That’s the way we were back then.
Where did it all go? More importantly, where do we go from here?
Simple, really. Too much chalk, an overwhelming number of non-competitive races and too many drivers conceding each race early on. Easy fix there. Only pay out purse money to the top three finishers. I recall one night at Northfield Park about a month or so ago when 7 or 8 winners paid less than $3.00 to win. Not many gamblers will stick around for long if that's how things play out. Nothing like the good old days when any horses routinely made moves on the rim. For an example of what's missing today, pull up the 1970 Cane Pace on youtube and have a look. The race featured Truluck, Columbia George and Most Happy Fella.
The game has become incredibly boring, is not well marketed and nobody has interest. Its far too late to be fixed. All tracks will simply wind up as brainless casinos. the harness racing industry will die quickly and many, many jobs will be lost. But this is what happens all over our country when businesses operate in a failed manner and they vanish, The game will never see 2020. It has become an unattractive event playing to empty houses. What would happen to a Broadway show if it was a failure. Same thing here. This is nit the 60's or 70;s. Its a different world and those who fail to recognize it are blind. Give all the excuses you lie---the simple fact is corruption and greed wiped out a once beautiful way to spend a day or night. Its over folks
What really killed attendance was simulcasting and adw. I lived in Nebraska and watched attendance at Aksarben fall to 4000 a day once simulcasting started. However, if you included everyone sitting in Grand Island, Lincoln, Columbus, and Sioux City, you had about another 2000 - 2500 (when simulcasting started, these places were packed). However, all that was reported was the 4000 live attendance and doom & gloom, which became a self fulfilling prophecy. In many ways, the doom and gloom was welcomed by the industry as the tracks lobbied to get tax cuts (they were successful) and casino gambling (never happened). They never tried to explain that simulcasting was the primary culprit---sure there was additional competition, but simulcasting was equally responsible. Even today we still want to use only live attendance numbers, even though there are a large number of people (like myself) sitting in my house betting on the horses as well as at simulcast outlets. It seems that many in the industry are obtuse to the fact that the primary appeal of horse racing is gambling and with adw wagering, doesn't have to be done at the track. The focus on live attendance is stressed way to much. Sure, it is nice to have good attendance numbers, but not necessary for a track to find success. If the industry/horseman really want to do better, they should get rid of the adw companies and invest in creating their own, removing the middle player, and quit whining about attendance numbers. This would provide much purse revenue and maybe (long shot) encourage them to reduce takeout. I understand about longing for the days of large live attendance, but I also remember getting shut out at the windows, paying way too much for crappy food, having to pay for good seating, being distracted while handicapping,...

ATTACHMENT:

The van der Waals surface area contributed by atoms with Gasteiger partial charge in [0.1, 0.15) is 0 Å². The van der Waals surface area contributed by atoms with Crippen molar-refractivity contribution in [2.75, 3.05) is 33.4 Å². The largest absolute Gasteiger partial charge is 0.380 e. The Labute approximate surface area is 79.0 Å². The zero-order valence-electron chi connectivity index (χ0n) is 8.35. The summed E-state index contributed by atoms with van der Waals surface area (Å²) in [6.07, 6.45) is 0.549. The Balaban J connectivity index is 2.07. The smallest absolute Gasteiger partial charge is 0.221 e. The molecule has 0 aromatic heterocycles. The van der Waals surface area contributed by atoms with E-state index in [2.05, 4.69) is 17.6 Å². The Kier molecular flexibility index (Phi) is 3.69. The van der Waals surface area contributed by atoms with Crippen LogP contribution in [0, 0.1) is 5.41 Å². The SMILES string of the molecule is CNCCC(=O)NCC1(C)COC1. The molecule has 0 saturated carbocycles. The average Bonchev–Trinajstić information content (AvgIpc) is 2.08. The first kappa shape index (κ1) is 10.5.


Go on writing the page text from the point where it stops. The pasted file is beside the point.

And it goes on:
Great column, Bob, though, as a regular visitor at Liberty Bell, and occasionally at Lebanon (in addition to all the other tracks mentioned), I find those figures a bit high. The old Lebanon would have burst at the seams with 2300 people, and while Sunday night cards at Liberty Bell featured some of the week's best racing, and were well attended, a crowd of almost 10000 seems inflated. Still, casinos, the growth of lotteries, the disappearance from TV, fantasy betting, online poker, and the like, just make these crowds and handles a very distant memory.
They were once celebrated and treated as celebrities. Who remembers the horse that God loves? Merv Griffin Show booked him. https://www.youtube.com/watch?v=jtjE7I9zmJs
Back then horse racing rivaled baseball for the most attended sport, some years even finishing first. Where have they all gone? Is this a rhetorical question? Insiders have been in denial for some time. They know what happened, but much like Siberia, everyone knows where it is, but nobody wants to go there.